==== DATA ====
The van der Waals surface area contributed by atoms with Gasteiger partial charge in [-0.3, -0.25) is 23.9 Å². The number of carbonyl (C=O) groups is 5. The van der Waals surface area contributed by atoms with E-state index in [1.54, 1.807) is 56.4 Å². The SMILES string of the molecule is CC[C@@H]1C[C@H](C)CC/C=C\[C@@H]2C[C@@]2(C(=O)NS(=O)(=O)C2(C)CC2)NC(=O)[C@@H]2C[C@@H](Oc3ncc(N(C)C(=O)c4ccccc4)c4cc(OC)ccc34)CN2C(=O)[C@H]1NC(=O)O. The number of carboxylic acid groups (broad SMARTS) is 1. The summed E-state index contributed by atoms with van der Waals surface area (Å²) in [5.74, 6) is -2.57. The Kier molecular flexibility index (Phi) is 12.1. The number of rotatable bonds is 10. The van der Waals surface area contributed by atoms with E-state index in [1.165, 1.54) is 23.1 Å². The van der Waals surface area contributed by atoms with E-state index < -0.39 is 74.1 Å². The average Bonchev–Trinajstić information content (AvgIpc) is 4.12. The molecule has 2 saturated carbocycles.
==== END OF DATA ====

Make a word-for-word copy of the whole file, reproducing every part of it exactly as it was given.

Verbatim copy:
The van der Waals surface area contributed by atoms with Gasteiger partial charge in [-0.3, -0.25) is 23.9 Å². The number of carbonyl (C=O) groups is 5. The van der Waals surface area contributed by atoms with E-state index in [1.54, 1.807) is 56.4 Å². The SMILES string of the molecule is CC[C@@H]1C[C@H](C)CC/C=C\[C@@H]2C[C@@]2(C(=O)NS(=O)(=O)C2(C)CC2)NC(=O)[C@@H]2C[C@@H](Oc3ncc(N(C)C(=O)c4ccccc4)c4cc(OC)ccc34)CN2C(=O)[C@H]1NC(=O)O. The number of carboxylic acid groups (broad SMARTS) is 1. The summed E-state index contributed by atoms with van der Waals surface area (Å²) in [5.74, 6) is -2.57. The Kier molecular flexibility index (Phi) is 12.1. The number of rotatable bonds is 10. The van der Waals surface area contributed by atoms with E-state index in [1.165, 1.54) is 23.1 Å². The van der Waals surface area contributed by atoms with E-state index < -0.39 is 74.1 Å². The average Bonchev–Trinajstić information content (AvgIpc) is 4.12. The molecule has 2 saturated carbocycles.